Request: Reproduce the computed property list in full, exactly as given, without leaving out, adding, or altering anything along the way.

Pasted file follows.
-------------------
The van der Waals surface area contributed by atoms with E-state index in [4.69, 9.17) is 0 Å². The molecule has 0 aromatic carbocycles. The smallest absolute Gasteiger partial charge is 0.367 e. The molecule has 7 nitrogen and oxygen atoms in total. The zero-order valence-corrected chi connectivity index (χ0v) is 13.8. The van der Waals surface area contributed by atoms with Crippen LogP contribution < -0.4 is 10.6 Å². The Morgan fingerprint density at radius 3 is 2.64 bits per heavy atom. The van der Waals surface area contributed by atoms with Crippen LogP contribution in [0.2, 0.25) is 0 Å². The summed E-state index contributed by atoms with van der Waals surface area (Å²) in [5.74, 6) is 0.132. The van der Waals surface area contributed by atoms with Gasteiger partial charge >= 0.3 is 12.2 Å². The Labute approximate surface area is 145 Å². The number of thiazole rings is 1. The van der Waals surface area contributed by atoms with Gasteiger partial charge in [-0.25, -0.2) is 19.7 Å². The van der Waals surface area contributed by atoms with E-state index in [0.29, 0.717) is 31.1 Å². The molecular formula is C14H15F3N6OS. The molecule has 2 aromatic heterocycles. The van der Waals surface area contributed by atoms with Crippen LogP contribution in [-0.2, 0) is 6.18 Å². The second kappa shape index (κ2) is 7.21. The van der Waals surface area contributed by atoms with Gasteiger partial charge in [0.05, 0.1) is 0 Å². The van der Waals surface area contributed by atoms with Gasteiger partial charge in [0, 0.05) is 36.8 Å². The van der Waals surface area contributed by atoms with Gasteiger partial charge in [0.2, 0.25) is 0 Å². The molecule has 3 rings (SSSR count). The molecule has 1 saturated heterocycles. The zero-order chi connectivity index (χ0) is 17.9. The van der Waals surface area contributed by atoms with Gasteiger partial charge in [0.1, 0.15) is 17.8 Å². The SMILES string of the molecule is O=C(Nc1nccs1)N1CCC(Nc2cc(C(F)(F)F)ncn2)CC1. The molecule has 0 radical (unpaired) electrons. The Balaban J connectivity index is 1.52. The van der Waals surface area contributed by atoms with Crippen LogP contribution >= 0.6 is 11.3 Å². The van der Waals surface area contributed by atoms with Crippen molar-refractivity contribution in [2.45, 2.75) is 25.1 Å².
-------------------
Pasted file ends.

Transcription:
The van der Waals surface area contributed by atoms with E-state index in [4.69, 9.17) is 0 Å². The molecule has 0 aromatic carbocycles. The smallest absolute Gasteiger partial charge is 0.367 e. The molecule has 7 nitrogen and oxygen atoms in total. The zero-order valence-corrected chi connectivity index (χ0v) is 13.8. The van der Waals surface area contributed by atoms with Crippen LogP contribution < -0.4 is 10.6 Å². The Morgan fingerprint density at radius 3 is 2.64 bits per heavy atom. The van der Waals surface area contributed by atoms with Crippen LogP contribution in [0.2, 0.25) is 0 Å². The summed E-state index contributed by atoms with van der Waals surface area (Å²) in [5.74, 6) is 0.132. The van der Waals surface area contributed by atoms with Gasteiger partial charge >= 0.3 is 12.2 Å². The Labute approximate surface area is 145 Å². The number of thiazole rings is 1. The van der Waals surface area contributed by atoms with Gasteiger partial charge in [-0.25, -0.2) is 19.7 Å². The van der Waals surface area contributed by atoms with E-state index in [0.29, 0.717) is 31.1 Å². The molecular formula is C14H15F3N6OS. The molecule has 2 aromatic heterocycles. The van der Waals surface area contributed by atoms with Crippen LogP contribution in [-0.2, 0) is 6.18 Å². The second kappa shape index (κ2) is 7.21. The van der Waals surface area contributed by atoms with Gasteiger partial charge in [0.05, 0.1) is 0 Å². The van der Waals surface area contributed by atoms with Gasteiger partial charge in [0, 0.05) is 36.8 Å². The van der Waals surface area contributed by atoms with Gasteiger partial charge in [0.2, 0.25) is 0 Å². The molecule has 3 rings (SSSR count). The molecule has 1 saturated heterocycles. The zero-order chi connectivity index (χ0) is 17.9. The van der Waals surface area contributed by atoms with Gasteiger partial charge in [0.1, 0.15) is 17.8 Å². The SMILES string of the molecule is O=C(Nc1nccs1)N1CCC(Nc2cc(C(F)(F)F)ncn2)CC1. The molecule has 0 radical (unpaired) electrons. The Balaban J connectivity index is 1.52. The van der Waals surface area contributed by atoms with Crippen LogP contribution >= 0.6 is 11.3 Å². The van der Waals surface area contributed by atoms with Crippen molar-refractivity contribution in [2.45, 2.75) is 25.1 Å².